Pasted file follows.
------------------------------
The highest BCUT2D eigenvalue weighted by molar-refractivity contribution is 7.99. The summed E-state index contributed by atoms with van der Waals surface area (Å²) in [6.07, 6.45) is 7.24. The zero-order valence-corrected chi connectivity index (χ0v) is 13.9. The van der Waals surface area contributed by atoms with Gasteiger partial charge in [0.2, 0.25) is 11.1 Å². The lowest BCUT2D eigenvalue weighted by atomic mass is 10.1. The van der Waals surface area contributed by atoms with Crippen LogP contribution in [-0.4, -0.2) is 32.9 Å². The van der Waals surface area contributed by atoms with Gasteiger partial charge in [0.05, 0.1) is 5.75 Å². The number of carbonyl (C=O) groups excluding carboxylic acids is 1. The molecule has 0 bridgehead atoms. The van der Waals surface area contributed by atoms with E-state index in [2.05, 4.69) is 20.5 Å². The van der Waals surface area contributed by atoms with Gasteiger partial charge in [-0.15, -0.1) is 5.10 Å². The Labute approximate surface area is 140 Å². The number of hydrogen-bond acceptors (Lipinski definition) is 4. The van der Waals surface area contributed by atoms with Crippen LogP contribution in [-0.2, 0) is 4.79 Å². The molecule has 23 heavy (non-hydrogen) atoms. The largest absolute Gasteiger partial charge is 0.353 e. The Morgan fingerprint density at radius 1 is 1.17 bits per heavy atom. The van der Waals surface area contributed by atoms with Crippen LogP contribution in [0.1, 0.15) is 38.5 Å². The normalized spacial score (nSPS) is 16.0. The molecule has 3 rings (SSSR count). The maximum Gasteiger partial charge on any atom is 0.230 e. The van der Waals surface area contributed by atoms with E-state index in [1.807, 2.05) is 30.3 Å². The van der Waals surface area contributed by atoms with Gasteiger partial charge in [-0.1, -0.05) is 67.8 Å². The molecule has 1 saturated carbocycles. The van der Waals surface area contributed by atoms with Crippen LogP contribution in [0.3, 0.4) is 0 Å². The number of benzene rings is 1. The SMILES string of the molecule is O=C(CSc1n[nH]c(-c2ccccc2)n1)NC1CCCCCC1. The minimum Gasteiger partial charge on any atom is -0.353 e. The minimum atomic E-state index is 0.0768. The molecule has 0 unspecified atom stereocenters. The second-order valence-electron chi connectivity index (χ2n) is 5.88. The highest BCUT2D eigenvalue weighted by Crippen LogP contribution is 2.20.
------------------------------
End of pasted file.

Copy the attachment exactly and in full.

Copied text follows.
The highest BCUT2D eigenvalue weighted by molar-refractivity contribution is 7.99. The summed E-state index contributed by atoms with van der Waals surface area (Å²) in [6.07, 6.45) is 7.24. The zero-order valence-corrected chi connectivity index (χ0v) is 13.9. The van der Waals surface area contributed by atoms with Gasteiger partial charge in [0.2, 0.25) is 11.1 Å². The lowest BCUT2D eigenvalue weighted by atomic mass is 10.1. The van der Waals surface area contributed by atoms with Crippen LogP contribution in [-0.4, -0.2) is 32.9 Å². The van der Waals surface area contributed by atoms with Gasteiger partial charge in [0.05, 0.1) is 5.75 Å². The number of carbonyl (C=O) groups excluding carboxylic acids is 1. The molecule has 0 bridgehead atoms. The van der Waals surface area contributed by atoms with E-state index in [2.05, 4.69) is 20.5 Å². The van der Waals surface area contributed by atoms with Gasteiger partial charge in [-0.15, -0.1) is 5.10 Å². The Labute approximate surface area is 140 Å². The number of hydrogen-bond acceptors (Lipinski definition) is 4. The van der Waals surface area contributed by atoms with Crippen LogP contribution in [-0.2, 0) is 4.79 Å². The molecule has 23 heavy (non-hydrogen) atoms. The largest absolute Gasteiger partial charge is 0.353 e. The Morgan fingerprint density at radius 1 is 1.17 bits per heavy atom. The van der Waals surface area contributed by atoms with Crippen LogP contribution in [0.1, 0.15) is 38.5 Å². The normalized spacial score (nSPS) is 16.0. The molecule has 3 rings (SSSR count). The maximum Gasteiger partial charge on any atom is 0.230 e. The van der Waals surface area contributed by atoms with E-state index in [1.807, 2.05) is 30.3 Å². The van der Waals surface area contributed by atoms with Gasteiger partial charge in [-0.1, -0.05) is 67.8 Å². The molecule has 1 saturated carbocycles. The van der Waals surface area contributed by atoms with Crippen LogP contribution in [0.3, 0.4) is 0 Å². The number of benzene rings is 1. The SMILES string of the molecule is O=C(CSc1n[nH]c(-c2ccccc2)n1)NC1CCCCCC1. The minimum Gasteiger partial charge on any atom is -0.353 e. The minimum atomic E-state index is 0.0768. The molecule has 0 unspecified atom stereocenters. The second-order valence-electron chi connectivity index (χ2n) is 5.88. The highest BCUT2D eigenvalue weighted by Crippen LogP contribution is 2.20.